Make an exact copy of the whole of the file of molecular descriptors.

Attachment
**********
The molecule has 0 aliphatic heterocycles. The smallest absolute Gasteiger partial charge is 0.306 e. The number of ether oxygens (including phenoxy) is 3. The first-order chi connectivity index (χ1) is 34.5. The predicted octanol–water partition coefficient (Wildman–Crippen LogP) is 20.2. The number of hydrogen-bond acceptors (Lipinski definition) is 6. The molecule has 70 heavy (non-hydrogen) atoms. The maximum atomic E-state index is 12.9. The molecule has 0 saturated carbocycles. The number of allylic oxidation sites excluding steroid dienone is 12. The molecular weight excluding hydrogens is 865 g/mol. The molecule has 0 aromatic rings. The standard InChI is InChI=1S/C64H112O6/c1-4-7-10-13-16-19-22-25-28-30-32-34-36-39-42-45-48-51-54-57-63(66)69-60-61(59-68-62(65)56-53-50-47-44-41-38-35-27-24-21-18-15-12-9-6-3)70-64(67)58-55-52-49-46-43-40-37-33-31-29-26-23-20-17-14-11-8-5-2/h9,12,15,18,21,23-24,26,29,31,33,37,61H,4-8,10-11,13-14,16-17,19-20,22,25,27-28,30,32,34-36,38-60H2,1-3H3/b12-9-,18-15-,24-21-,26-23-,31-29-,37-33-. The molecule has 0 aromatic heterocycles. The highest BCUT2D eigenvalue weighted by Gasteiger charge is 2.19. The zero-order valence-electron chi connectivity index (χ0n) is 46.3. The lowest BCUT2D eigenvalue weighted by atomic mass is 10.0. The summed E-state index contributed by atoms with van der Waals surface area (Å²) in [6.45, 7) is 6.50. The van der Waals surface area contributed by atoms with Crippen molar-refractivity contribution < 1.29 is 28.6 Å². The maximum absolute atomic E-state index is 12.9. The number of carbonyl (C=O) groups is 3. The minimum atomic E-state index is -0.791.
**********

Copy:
The molecule has 0 aliphatic heterocycles. The smallest absolute Gasteiger partial charge is 0.306 e. The number of ether oxygens (including phenoxy) is 3. The first-order chi connectivity index (χ1) is 34.5. The predicted octanol–water partition coefficient (Wildman–Crippen LogP) is 20.2. The number of hydrogen-bond acceptors (Lipinski definition) is 6. The molecule has 70 heavy (non-hydrogen) atoms. The maximum atomic E-state index is 12.9. The molecule has 0 saturated carbocycles. The number of allylic oxidation sites excluding steroid dienone is 12. The molecular weight excluding hydrogens is 865 g/mol. The molecule has 0 aromatic rings. The standard InChI is InChI=1S/C64H112O6/c1-4-7-10-13-16-19-22-25-28-30-32-34-36-39-42-45-48-51-54-57-63(66)69-60-61(59-68-62(65)56-53-50-47-44-41-38-35-27-24-21-18-15-12-9-6-3)70-64(67)58-55-52-49-46-43-40-37-33-31-29-26-23-20-17-14-11-8-5-2/h9,12,15,18,21,23-24,26,29,31,33,37,61H,4-8,10-11,13-14,16-17,19-20,22,25,27-28,30,32,34-36,38-60H2,1-3H3/b12-9-,18-15-,24-21-,26-23-,31-29-,37-33-. The molecule has 0 aromatic heterocycles. The highest BCUT2D eigenvalue weighted by Gasteiger charge is 2.19. The zero-order valence-electron chi connectivity index (χ0n) is 46.3. The lowest BCUT2D eigenvalue weighted by atomic mass is 10.0. The summed E-state index contributed by atoms with van der Waals surface area (Å²) in [6.45, 7) is 6.50. The van der Waals surface area contributed by atoms with Crippen molar-refractivity contribution < 1.29 is 28.6 Å². The maximum absolute atomic E-state index is 12.9. The number of carbonyl (C=O) groups is 3. The minimum atomic E-state index is -0.791.